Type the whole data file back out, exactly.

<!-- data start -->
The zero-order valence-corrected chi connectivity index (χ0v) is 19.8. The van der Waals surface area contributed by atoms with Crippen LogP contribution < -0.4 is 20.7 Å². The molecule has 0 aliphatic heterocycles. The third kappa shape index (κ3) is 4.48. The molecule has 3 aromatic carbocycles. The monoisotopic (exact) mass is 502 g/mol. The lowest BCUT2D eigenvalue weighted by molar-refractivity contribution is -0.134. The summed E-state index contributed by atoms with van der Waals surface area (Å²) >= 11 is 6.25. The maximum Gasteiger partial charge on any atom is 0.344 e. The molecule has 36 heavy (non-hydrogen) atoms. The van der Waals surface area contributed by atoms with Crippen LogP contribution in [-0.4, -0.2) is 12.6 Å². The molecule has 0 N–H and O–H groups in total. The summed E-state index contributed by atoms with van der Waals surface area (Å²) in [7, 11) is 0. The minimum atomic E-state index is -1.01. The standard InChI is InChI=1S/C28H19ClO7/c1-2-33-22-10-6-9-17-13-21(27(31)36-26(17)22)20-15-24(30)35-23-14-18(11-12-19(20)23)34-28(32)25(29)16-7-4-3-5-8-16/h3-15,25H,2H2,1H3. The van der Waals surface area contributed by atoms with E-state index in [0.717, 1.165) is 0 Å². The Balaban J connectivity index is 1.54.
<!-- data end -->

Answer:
The zero-order valence-corrected chi connectivity index (χ0v) is 19.8. The van der Waals surface area contributed by atoms with Crippen LogP contribution < -0.4 is 20.7 Å². The molecule has 0 aliphatic heterocycles. The third kappa shape index (κ3) is 4.48. The molecule has 3 aromatic carbocycles. The monoisotopic (exact) mass is 502 g/mol. The lowest BCUT2D eigenvalue weighted by molar-refractivity contribution is -0.134. The summed E-state index contributed by atoms with van der Waals surface area (Å²) >= 11 is 6.25. The maximum Gasteiger partial charge on any atom is 0.344 e. The molecule has 36 heavy (non-hydrogen) atoms. The van der Waals surface area contributed by atoms with Crippen LogP contribution in [-0.4, -0.2) is 12.6 Å². The molecule has 0 N–H and O–H groups in total. The summed E-state index contributed by atoms with van der Waals surface area (Å²) in [7, 11) is 0. The minimum atomic E-state index is -1.01. The standard InChI is InChI=1S/C28H19ClO7/c1-2-33-22-10-6-9-17-13-21(27(31)36-26(17)22)20-15-24(30)35-23-14-18(11-12-19(20)23)34-28(32)25(29)16-7-4-3-5-8-16/h3-15,25H,2H2,1H3. The van der Waals surface area contributed by atoms with E-state index in [0.717, 1.165) is 0 Å². The Balaban J connectivity index is 1.54.